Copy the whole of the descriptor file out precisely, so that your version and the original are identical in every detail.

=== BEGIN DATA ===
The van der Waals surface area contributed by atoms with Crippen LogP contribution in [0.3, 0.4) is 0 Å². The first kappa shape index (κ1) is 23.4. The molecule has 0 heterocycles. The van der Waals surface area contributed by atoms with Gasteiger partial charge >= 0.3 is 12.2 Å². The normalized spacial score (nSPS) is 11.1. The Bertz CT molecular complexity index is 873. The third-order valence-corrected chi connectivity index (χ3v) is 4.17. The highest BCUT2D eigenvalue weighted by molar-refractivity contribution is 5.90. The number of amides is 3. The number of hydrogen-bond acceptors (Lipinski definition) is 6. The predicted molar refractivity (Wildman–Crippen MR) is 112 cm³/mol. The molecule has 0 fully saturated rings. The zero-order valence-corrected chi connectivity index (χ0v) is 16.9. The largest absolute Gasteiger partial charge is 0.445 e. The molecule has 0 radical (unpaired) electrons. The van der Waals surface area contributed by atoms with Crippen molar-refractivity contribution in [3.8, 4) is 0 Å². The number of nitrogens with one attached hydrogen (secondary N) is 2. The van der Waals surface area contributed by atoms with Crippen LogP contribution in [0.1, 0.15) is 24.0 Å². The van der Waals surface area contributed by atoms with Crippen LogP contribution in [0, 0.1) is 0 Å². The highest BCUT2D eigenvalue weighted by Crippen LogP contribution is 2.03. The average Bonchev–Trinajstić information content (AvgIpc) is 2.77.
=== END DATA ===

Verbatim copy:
The van der Waals surface area contributed by atoms with Crippen LogP contribution in [0.3, 0.4) is 0 Å². The first kappa shape index (κ1) is 23.4. The molecule has 0 heterocycles. The van der Waals surface area contributed by atoms with Gasteiger partial charge >= 0.3 is 12.2 Å². The normalized spacial score (nSPS) is 11.1. The Bertz CT molecular complexity index is 873. The third-order valence-corrected chi connectivity index (χ3v) is 4.17. The highest BCUT2D eigenvalue weighted by molar-refractivity contribution is 5.90. The number of amides is 3. The number of hydrogen-bond acceptors (Lipinski definition) is 6. The predicted molar refractivity (Wildman–Crippen MR) is 112 cm³/mol. The molecule has 0 fully saturated rings. The zero-order valence-corrected chi connectivity index (χ0v) is 16.9. The largest absolute Gasteiger partial charge is 0.445 e. The molecule has 0 radical (unpaired) electrons. The van der Waals surface area contributed by atoms with Crippen molar-refractivity contribution in [3.8, 4) is 0 Å². The number of nitrogens with one attached hydrogen (secondary N) is 2. The van der Waals surface area contributed by atoms with Crippen LogP contribution in [0.1, 0.15) is 24.0 Å². The van der Waals surface area contributed by atoms with Crippen LogP contribution in [0, 0.1) is 0 Å². The highest BCUT2D eigenvalue weighted by Crippen LogP contribution is 2.03. The average Bonchev–Trinajstić information content (AvgIpc) is 2.77.